Robert A. Gatenby

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If carcinogenesis occurs by somatic evolution, then common components of the cancer phenotype result from active selection and must, therefore, confer a significant growth advantage. A near-universal property of primary and metastatic cancers is upregulation of glycolysis, resulting in increased glucose consumption, which can be observed with clinical(More)
We present mathematical analyses, experimental data, and clinical observations which support our novel hypothesis that tumor-induced alteration of microenvironmental pH may provide a simple but complete mechanism for cancer invasion. A reaction-diffusion model describing the spatial distribution and temporal development of tumor tissue, normal tissue, and(More)
We propose that carcinogenesis requires tumour populations to surmount six distinct microenvironmental proliferation barriers that arise in the adaptive landscapes of normal and premalignant populations growing from epithelial surfaces. Somatic evolution of invasive cancer can then be viewed as a sequence of phenotypical adaptations to these barriers. The(More)
A hybrid cellular automaton model is described and used to simulate early tumor growth and examine the roles of host tissue vascular density and tumor metabolism in the ability of a small number of monoclonal transformed cells to develop into an invasive tumor. The model incorporates normal cells, tumor cells, necrotic or empty space, and a random network(More)
Environment-mediated drug resistance is a form of de novo drug resistance that protects tumour cells from the initial effects of diverse therapies. Surviving foci of residual disease can then develop complex and permanent acquired resistance in response to the selective pressure of therapy. Recent evidence indicates that environment-mediated drug resistance(More)
"Radiomics" refers to the extraction and analysis of large amounts of advanced quantitative imaging features with high throughput from medical images obtained with computed tomography, positron emission tomography or magnetic resonance imaging. Importantly, these data are designed to be extracted from standard-of-care images, leading to a very large(More)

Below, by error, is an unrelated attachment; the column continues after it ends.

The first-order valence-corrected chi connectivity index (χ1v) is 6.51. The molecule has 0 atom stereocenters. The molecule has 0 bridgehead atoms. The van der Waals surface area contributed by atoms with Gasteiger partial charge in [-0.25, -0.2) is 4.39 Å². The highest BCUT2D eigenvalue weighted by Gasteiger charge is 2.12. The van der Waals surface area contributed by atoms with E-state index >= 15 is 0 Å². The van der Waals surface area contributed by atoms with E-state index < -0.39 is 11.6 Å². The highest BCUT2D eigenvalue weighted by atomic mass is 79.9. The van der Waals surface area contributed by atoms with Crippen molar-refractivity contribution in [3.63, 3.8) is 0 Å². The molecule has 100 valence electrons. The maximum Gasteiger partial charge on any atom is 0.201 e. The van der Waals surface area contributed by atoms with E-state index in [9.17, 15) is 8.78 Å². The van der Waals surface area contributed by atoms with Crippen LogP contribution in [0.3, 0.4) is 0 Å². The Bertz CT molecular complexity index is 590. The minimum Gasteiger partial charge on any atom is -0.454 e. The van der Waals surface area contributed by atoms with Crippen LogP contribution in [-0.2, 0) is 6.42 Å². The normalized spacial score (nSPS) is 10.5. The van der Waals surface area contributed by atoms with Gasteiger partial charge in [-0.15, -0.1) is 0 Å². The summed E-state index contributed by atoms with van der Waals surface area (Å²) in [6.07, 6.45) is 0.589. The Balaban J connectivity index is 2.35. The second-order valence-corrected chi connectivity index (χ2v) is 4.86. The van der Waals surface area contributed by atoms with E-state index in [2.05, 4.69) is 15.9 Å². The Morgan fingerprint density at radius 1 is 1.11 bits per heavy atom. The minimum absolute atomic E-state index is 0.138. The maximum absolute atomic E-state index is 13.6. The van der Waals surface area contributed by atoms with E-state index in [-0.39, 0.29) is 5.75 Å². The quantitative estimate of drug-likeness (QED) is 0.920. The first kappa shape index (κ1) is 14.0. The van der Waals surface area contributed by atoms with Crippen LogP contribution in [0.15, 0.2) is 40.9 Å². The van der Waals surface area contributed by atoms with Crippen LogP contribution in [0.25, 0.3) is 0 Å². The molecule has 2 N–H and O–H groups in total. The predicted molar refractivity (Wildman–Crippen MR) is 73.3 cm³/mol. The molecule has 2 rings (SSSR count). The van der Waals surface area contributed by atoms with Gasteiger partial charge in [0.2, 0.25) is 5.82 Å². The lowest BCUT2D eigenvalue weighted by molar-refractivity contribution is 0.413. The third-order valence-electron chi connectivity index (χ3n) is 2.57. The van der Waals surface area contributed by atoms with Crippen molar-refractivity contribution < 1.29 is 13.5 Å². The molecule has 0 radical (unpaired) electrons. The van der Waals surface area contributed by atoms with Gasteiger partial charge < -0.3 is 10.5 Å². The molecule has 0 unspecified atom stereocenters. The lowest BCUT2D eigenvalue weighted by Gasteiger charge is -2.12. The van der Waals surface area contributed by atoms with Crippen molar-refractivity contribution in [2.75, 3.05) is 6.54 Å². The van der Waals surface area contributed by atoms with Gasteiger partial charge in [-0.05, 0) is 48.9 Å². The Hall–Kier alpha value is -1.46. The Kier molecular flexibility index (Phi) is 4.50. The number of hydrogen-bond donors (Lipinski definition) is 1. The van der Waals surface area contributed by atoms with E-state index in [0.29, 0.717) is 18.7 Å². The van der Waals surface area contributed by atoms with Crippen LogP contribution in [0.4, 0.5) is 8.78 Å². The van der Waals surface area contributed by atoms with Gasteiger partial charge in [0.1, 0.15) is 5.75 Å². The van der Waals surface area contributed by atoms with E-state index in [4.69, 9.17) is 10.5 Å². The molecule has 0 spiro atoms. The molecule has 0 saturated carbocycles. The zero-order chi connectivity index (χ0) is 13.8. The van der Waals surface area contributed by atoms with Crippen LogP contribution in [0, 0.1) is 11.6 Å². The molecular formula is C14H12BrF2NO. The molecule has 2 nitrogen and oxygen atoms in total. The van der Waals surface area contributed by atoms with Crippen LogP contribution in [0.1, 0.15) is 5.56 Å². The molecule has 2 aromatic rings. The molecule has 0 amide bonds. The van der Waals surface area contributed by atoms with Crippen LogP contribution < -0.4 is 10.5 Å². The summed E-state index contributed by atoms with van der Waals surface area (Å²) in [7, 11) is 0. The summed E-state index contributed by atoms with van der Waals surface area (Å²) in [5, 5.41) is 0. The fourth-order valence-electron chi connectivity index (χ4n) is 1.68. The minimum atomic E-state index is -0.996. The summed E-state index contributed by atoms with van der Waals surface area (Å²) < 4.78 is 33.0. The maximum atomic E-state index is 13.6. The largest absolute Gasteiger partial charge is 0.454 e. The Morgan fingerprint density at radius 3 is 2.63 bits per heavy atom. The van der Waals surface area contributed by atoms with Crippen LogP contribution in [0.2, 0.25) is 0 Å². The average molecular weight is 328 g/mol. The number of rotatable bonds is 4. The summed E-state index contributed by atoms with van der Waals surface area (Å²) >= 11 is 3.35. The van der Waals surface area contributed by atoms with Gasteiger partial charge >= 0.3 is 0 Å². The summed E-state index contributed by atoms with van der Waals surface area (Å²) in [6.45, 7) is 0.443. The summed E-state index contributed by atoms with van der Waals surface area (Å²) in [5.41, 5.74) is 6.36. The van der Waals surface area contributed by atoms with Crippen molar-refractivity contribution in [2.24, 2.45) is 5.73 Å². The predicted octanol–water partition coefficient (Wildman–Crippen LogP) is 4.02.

All malignant cancers, whether inherited or sporadic, are fundamentally governed by Darwinian dynamics. The process of carcinogenesis requires genetic instability and highly selective local microenvironments, the combination of which promotes somatic evolution. These microenvironmental forces, specifically hypoxia, acidosis and reactive oxygen species, are(More)
The acid-mediated tumor invasion hypothesis proposes altered glucose metabolism and increased glucose uptake, observed in the vast majority of clinical cancers by fluorodeoxyglucose-positron emission tomography, are critical for development of the invasive phenotype. In this model, increased acid production due to altered glucose metabolism serves as a key(More)
In this review we examine the mechanisms (causes) underlying the increased glucose consumption observed in tumors within a teleological context (consequences). In other words, we will ask not only "How do cancers have high glycolysis?" but also, "Why?" We believe that the insights gained from answering the latter question support the conclusion that(More)
Conceptual models of carcinogenesis typically consist of an evolutionary sequence of heritable changes in genes controlling proliferation, apoptosis, and senescence. We propose that these steps are necessary but not sufficient to produce invasive breast cancer because intraductal tumour growth is also constrained by hypoxia and acidosis that develop as(More)